21. J.G.Harston Silver badge

    Errr.... a charger isn't an accessory, it's a fundamental bit of kit. How the hell do you use the thing if you can't power it?

  22. Ian Joyner Bronze badge

    Sleazy marketing

    Samsung is just an aggressive marketing company that wants to take over the world. The business model is 'take on Apple and put them out of business'. Others have tried:

    https://www.cultofmac.com/501138/apple-history-steve-ballmer-iphone-freakout/

    It is a very old marketing tactic in computing going back to the 1890s, when Patterson of NCR would black the names of competitive cash registers with FUD. Patterson went to gaol. Thomas Watson worked for Patterson and learnt the tactics and applied them at IBM, but was a little more careful.

    Apple explained why they were doing this in the keynote. 1) people already have enough chargers, they just become waste. 2) the packaging for iPhone is smaller, so you get more in a shipment, saving on fuel and shipment costs.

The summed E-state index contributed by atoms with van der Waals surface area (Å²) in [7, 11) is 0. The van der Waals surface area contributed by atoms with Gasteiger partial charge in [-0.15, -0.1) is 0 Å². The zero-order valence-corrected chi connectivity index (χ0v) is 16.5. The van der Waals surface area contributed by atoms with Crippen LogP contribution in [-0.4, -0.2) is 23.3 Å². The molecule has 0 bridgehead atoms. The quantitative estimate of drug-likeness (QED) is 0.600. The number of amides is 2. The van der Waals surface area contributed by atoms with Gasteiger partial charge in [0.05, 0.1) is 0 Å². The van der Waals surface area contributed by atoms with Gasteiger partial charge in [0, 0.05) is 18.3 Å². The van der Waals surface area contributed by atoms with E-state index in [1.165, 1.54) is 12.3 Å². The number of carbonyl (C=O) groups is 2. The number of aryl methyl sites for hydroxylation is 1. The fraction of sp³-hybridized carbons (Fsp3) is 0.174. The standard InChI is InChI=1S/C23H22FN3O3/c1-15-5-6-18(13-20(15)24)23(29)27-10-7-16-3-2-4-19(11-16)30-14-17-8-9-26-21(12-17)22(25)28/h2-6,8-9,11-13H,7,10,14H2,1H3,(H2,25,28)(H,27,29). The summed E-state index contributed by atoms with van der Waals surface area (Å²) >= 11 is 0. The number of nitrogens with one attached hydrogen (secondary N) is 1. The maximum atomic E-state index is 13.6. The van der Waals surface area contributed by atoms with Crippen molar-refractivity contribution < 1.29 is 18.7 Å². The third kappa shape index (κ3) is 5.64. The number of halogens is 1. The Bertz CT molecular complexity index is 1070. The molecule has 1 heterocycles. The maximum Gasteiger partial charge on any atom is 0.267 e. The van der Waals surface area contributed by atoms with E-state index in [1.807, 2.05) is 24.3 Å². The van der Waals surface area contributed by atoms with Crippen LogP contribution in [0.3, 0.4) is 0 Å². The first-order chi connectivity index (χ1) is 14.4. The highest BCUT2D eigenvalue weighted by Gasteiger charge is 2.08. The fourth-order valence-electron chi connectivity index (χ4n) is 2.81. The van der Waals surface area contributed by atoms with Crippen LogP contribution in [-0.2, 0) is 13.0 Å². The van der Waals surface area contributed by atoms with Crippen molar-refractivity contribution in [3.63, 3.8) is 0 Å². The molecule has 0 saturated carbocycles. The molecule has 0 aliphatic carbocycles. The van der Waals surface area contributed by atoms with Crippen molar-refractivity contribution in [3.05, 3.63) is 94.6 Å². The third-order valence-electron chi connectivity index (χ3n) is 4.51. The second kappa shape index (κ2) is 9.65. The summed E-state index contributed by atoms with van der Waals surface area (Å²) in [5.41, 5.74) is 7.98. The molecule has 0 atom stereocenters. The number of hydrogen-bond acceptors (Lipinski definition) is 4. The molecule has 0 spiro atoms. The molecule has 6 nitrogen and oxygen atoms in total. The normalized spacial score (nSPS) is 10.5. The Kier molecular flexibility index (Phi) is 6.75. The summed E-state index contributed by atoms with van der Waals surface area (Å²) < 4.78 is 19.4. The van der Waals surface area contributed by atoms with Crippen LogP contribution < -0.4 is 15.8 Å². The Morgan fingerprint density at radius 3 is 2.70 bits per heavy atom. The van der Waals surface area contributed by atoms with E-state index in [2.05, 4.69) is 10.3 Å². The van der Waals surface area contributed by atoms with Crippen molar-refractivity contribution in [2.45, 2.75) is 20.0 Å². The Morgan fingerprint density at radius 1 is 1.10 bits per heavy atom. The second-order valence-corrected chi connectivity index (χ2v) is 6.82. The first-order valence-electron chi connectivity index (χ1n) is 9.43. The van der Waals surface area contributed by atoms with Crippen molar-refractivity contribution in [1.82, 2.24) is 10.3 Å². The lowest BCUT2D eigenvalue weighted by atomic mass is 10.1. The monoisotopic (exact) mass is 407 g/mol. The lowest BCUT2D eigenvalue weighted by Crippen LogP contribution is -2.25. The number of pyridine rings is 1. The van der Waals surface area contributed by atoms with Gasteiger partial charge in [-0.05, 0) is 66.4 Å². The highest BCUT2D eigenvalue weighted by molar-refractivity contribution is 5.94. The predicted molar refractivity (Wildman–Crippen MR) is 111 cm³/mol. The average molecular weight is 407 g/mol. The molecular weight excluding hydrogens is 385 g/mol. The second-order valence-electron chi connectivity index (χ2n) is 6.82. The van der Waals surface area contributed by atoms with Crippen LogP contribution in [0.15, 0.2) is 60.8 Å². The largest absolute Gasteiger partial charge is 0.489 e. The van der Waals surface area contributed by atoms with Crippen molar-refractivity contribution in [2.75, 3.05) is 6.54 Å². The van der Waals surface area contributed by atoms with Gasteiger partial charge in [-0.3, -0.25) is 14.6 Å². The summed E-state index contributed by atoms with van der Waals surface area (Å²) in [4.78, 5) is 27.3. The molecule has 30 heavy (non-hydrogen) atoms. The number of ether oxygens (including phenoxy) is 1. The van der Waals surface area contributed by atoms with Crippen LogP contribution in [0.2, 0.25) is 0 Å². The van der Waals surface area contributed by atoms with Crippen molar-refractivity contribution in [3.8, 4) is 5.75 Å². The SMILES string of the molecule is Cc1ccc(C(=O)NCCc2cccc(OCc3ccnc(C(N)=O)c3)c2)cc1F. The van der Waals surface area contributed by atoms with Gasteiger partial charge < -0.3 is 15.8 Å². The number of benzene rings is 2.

That is great thinking. Most marketing people want their packaging to look big on shelves. Even buying a packet of chips – pumped up with gas to make it look big. Open it and you find it is only 1/3 full. That means you need 3 times the number of trucks to deliver than product. Apple have taken a step to break that wasteful model.

  23. KimJongDeux

    Hopefully they'll stop bundling expensively moderate cameras in their "products" and we can go back to buying real phones and PDAs. I have a US$250 camera which outperforms any smartphone and weighs half as much. My real camera costs four times as much as a phone and is a bargain because, as a free, high value extra you don't get Tim Cook or Sundar Pichai curating music and diluting photos.

POST COMMENT House rules

Not a member of The Register? Create a new account here.

  • Enter your comment

  • Add an icon

Anonymous cowards cannot choose their icon

Biting the hand that feeds IT © 1998–2020